Eddie Izzard on sports volunteers, talking to ducks and grunting
Comedian and Join In patron Eddie Izzard has launched the #BigHelpOut, in collaboration with BBC Get Inspired, which aims to inspire 10,000 new volunteers to assist at sport clubs. Here he talks about why he got involved, the summer of sport and names his Premier League champions - for 2024.
All my life I have done things to find out if they can be done, tested myself and pushed myself.
I was influenced by Neil Armstrong landing on the moon. Can you really get there, Neil? And he did.
My latest mission? The #BigHelpOut to get 10,000 volunteers helping and working in sports clubs around the United Kingdom by the 2015 Sports Personality of the Year on 20 December.
That's what we're pushing for... but there's no legal thing that we all explode if it's not met.
Seven out of 10 clubs in the UK need help. More than half the people in the UK don't realise it is the volunteers that makes these sports clubs happen.
It's quite a big number, but let's go for it. Let's see what we can do.
Volunteers are the lifeblood of sports clubs.
It could be you. Why not help out? If your kids are going to sports clubs why not stick around and help? You could do coaching if you want, but you don't have to be an expert.
You could make teas or paint bits of stuff... there's a lot that needs doing.
If you help out you get the benefits of well-being and you feel good about yourself.
It's all about the next generation of sports people.
My motto in life is 'if you shoot for the stars you can reach the moon'.
At the time we didn't know if we could do it... no-one believed we could do it.
The first marathon... I was slow. I was being encouraged to do them faster but I kept stopping and talking to ducks.
It was a bold leap into the unknown, a chance to get my health back, get fit, inspire children and raise money.
It was an adventure and I think you have to see life as an adventure.
Selling out in Paris and performing in French, playing the Hollywood Bowl twice, playing Berlin and then Hamburg in German, they are all beautiful things that I have done.
But 43 marathons in 51 days... it's one of the proudest things I've done, it could be the proudest.
Some things are really tough but if you don't grab hold of it and go for it... if you don't shoot for the stars, you won't reach the moon.
So join in, working with BBC Get Inspired, the #BigHelpOut, 10,000 more people by Christmas... it could be you.
'Palace will be champions'
I have been a Crystal Palace fan since Uncle John took me to my first match at Selhurst Park in 1969. My worst moment as a Palace fan? That would have to be when we lost to Southampton in the FA Cup semi-final in 1976.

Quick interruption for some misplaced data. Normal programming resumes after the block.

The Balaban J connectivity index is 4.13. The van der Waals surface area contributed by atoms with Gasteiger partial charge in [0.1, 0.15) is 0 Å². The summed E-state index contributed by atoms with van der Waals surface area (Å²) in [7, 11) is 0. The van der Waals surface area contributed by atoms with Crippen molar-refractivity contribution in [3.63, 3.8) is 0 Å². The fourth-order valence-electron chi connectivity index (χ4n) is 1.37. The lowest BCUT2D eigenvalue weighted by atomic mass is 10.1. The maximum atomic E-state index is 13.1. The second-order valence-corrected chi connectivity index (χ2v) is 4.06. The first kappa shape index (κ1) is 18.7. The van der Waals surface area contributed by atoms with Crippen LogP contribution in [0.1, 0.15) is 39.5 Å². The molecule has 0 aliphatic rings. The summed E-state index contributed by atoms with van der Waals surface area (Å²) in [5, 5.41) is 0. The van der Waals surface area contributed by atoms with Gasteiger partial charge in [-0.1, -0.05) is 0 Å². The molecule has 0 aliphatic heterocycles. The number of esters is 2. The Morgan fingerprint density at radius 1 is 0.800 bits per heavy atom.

It was the Malcolm Allison era. I was really into it and he was rock and roll. He wore a fedora, we were in the old Third Division. I was painting the door of the garage with my brother and listening to it on the radio. We lost 2-0... it was tragic.
Recently we have had Tony Pulis and we thought 'wow' after he got to 11th. Now we've just had the Alan Pardew season and he got to 10th. So on this basis we're just going to go up one place in the table a year and in fewer than 10 years' time... we'll be champions!
'I'm with Martina on grunting... it's silly'
Wimbledon used to be tragic when we - Britain - didn't have a winner. That's changed.
I remember I was in Edinburgh in a cab with Andy Murray's gold-medal match with Roger Federer at the 2012 Olympics on the BBC iPlayer. I plonked it on the seat in front of me and I remember the driver turning to me and shouting 'he's won it, he's won'. It was a beautiful moment just to be in Scotland when that was happening.
I have been to Wimbledon a number of times. It is fun but I hate the grunting. All those noises that sound like a dying fox. I'm with Martina Navratilova on this. She thought it was silly and I think it is silly.
'I couldn't get an Olympic ticket'
I was involved with the Games Makers at London 2012, I tried to meet as many of them as I could and say hi. I decided from the start I wasn't going to use my contacts to get tickets because everyone else in the country was struggling to get to the event too.
I remember being at the hairdressers and one of the Greek royals was in there, saying she had got tickets. Some people were getting in, walking in, and I wanted to be with the rest of the population. In the end I didn't watch anything live, apart from the closing ceremony which I was invited to. Some people and some sections of the media were saying London 2012 was not going to work.
People were bad mouthing it and it was the athletes who slapped these negative people around and said: "This is going to work." I felt it all changed when the British rowers started racking up the medals.
'The day I was called boring'
The Ashes are about to start. They're playing for a tiny weeny cup.
I just think you can't hold the Ashes urn over your head - it's too small. Why don't they take that cup and put it inside a massive cup?
Will there be any sledging? I've certainly had my moments of heckling. One person shouted 'boring' to me during an encore. I said: "You've waited for the encore to say that? As though the rest of it was fascinating and it just suddenly dipped."
'Why I feel for Rory'
Golfer Rory McIlroy is from Holywood, County Down, about three miles from where I used to live.
There's talk he could miss the Open with what sounds a bad injury. It's not too long ago that I suffered a knee injury while out running in Northern Ireland.
I was attempting to hurdle a squashed-down barbed wired fence that was surrounded by nettles. I didn't trip on the barbed wire and I didn't land in the nettles... but I did manage to pull everything in my left leg while jumping.
I can still run fine. But it still aches if I sit with my leg bent.